Parallel streams - creative and classical
September 19, 2019
In the span of one month, two opposite polarities of ensemble dancing surfaced in the eastern metropolis. At one end, a group -- avowedly known for its contemporary credo -- threw the gauntlet into an open arena of creativity, to be picked up by any performative discipline. One can call it "collaboration" or "co-creation" or whatever one likes, the point made was to make the mantra of creative integrity and cut across borders of time and distance, and represent a global coherence of thoughts. In other words, they sought to celebrate the spirit of positive exchange and growth through a coming together of various artists and art forms, of tradition and contemporaneity, of individual and collective, of sensory and perceptive intelligence. At the other end was a well recognized body of corporate excellence, known for its running of successful whole night music and dance soirees for decades, now going for a clear amalgam of competitively chosen dancing talents and well established dancers --- all from the nationally demarcated classical genres --- with a judicious mix from Kolkata and outside, in a well honed three day format. It made interesting watching of both the polarities producing their own fascinating results.
Dancing Strokes: Brushstrokes and Bodies Move in Rhythm presented on August 11 by Sapphire Creations, conceptualized by Sudarshan Chakravorty and Indranil Maitra, was designed to celebrate Sapphire's journey over twenty seven long and eventful years. As the audience walked in and settled down on the wooden steps of the beautiful indoor amphitheatre at Kolkata Centre of Creativity, they were greeted by a streaming video, Invisible Observers, created by Dibyendu Nath of Sapphire, where the dancers meander through alleys and by-lanes with dancing movements and marking a passage of time.
They seamlessly spilled over into the performance of a threesome on the Centre's floor, engaged in an improvised set of solos, duets and trios almost marking their own journeys as dancers, their learning process and their inspirations. This was followed by other dancers joining in to traverse the floor space through various repeated body movements as if mapping the space out against time. Often, it seemed like creating the dance alphabet, with elements of touch and embrace, rise and fall, adoration and repulsion. Meanwhile, Koushik Das of Sapphire came with his Kathak repertoire with its flourishes, interweaving the younger dancers and engaging in an innately physical and free-wheeling narrative of movement. An improvised duet performance of guest Kathakali artiste Jadab Das and contemporary dancer Sylvester Mardi followed, with an Odissi dancer also sauntering in.
The last segment was an excerpt from Sapphire's upcoming production Rasasutra, which saw different manifestations of beauty in the female body, questioning societal notions of beauty and what made one beautiful; how much of a woman's beauty lay in herself; and how much was in the sexual politics of the male gaze. Paramita Saha's depiction of an acid-burnt countenance was a disturbing reflection of what is happening in a warped society. The whole program was enlivened by Live Art showing Indranil Mitra vigorously painting away on his large canvas, the dancers' dynamic torsos.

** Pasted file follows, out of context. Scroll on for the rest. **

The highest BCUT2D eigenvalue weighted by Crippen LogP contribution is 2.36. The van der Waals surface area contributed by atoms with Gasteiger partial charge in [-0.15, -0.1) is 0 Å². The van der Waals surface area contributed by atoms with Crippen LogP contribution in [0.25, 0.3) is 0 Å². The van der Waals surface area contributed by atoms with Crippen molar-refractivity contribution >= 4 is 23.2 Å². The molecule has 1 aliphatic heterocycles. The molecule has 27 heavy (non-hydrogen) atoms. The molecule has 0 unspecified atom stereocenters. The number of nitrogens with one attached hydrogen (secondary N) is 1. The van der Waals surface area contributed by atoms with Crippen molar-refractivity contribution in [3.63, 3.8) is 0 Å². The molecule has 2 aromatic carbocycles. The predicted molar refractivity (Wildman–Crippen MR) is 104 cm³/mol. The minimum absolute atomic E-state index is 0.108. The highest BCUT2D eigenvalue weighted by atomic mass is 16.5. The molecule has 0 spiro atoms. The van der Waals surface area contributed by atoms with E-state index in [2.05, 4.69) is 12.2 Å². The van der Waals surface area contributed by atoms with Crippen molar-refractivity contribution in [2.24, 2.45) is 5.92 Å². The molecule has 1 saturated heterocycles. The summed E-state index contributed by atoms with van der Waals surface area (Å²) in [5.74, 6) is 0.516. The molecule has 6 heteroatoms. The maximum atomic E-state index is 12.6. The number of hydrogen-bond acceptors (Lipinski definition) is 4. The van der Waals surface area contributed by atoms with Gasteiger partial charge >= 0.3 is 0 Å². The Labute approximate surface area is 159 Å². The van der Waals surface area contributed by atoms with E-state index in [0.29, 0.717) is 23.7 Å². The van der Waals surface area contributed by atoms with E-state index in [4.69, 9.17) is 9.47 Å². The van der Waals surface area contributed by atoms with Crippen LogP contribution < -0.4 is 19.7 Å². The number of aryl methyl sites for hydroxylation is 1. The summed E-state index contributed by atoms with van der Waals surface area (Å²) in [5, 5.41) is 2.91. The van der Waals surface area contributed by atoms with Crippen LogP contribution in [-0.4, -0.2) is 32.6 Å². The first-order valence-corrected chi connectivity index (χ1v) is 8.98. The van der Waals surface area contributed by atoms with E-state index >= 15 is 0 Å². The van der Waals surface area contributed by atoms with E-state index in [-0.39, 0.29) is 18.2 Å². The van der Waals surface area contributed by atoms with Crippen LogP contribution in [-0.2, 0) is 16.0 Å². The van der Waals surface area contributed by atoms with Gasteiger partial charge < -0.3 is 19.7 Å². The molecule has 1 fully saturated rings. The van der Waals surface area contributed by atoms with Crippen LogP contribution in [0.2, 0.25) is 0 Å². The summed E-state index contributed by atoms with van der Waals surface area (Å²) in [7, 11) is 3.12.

Festival of Indian Classical Dance
Photos courtesy: Bhaskar Nandi
Festival of Indian Classical Dance presented on September 6 to 8 by the redoubtable Dover Lane Music Conference and the Dover Lane Music Academy in Kolkata, was a sturdy annual.
On day one, Anisha Parameswaran, the Bharatanatyam award-winner this year in Dover Lane's contest and a student of Mohana Iyer and Guru C.V. Chandrasekhar, opened the evening with a Ganesha invocation and Alarippu in raga Navarasa Kannada. She has imbibed Pandanallur style quite well, as was evidenced in the Tamil keertanam in raga Durga. Her talent really flourished in the padam by Subramanya Bharati in raga Kapi that described a khandita nayika having a tiff with Murugan. Abhinaya was composed by Kalanidhi Narayanan set in mishra chapu tala. Anisha concluded with a Tillana in raga Sumanesha Ranjini.
Rajib Bhattacharya & group
Sourav and Gourav Mishra
Rajib Bhattacharya came next in Odissi. Groomed by Guru Kelucharan Mohapatra and now under the tutelage of Ratikant Mohapatra, Rajib also has a Masters degree in Odissi from Rabindra Bharati University. He opened with a Mangalacharan in raga Kedar, choreographed by Kelubabu. This was followed by a Bageshri Pallavi, choreographed by Ratikant Mohapatra with music by Raghunath Panigrahi, and executed by his well-trained group of six dancers. Rajib was majestic in a solo depicting Mahadeva Mahakaya... in ragamalika and talamalika. His excellent finale was Naba Durga, Jaya Bhagavati Devi Barade... in raga Bhairavi. Choreographed by Ratikant, this was executed by his group Srijan Chanda with six dancers.
The last performance was the young Kathak duo, Sourav and Gourav Mishra of Benaras gharana. All of 25, the twin brothers followed the legendary Gopi Krishna's flashy style, donned heavy make-up and were largely lokadharmi. Having said that, their dancing talents - trained under guru Ravi Shankar Mishra, who accompanied them on padhant and also by Pt. Birju Maharaj, their maternal uncle -- were doubtless of very high order. Beginning with Ganapati Vandana, they executed with flourish, teentaal bandish by Guru Sitara Devi. They proceeded with technical Kathak: gat nikas, gat bhav, and several padhants, and concluded with an Ananda Tandava, singing themselves the lyric, Dimiki dimiki damaru baje, prem magana nache bhola...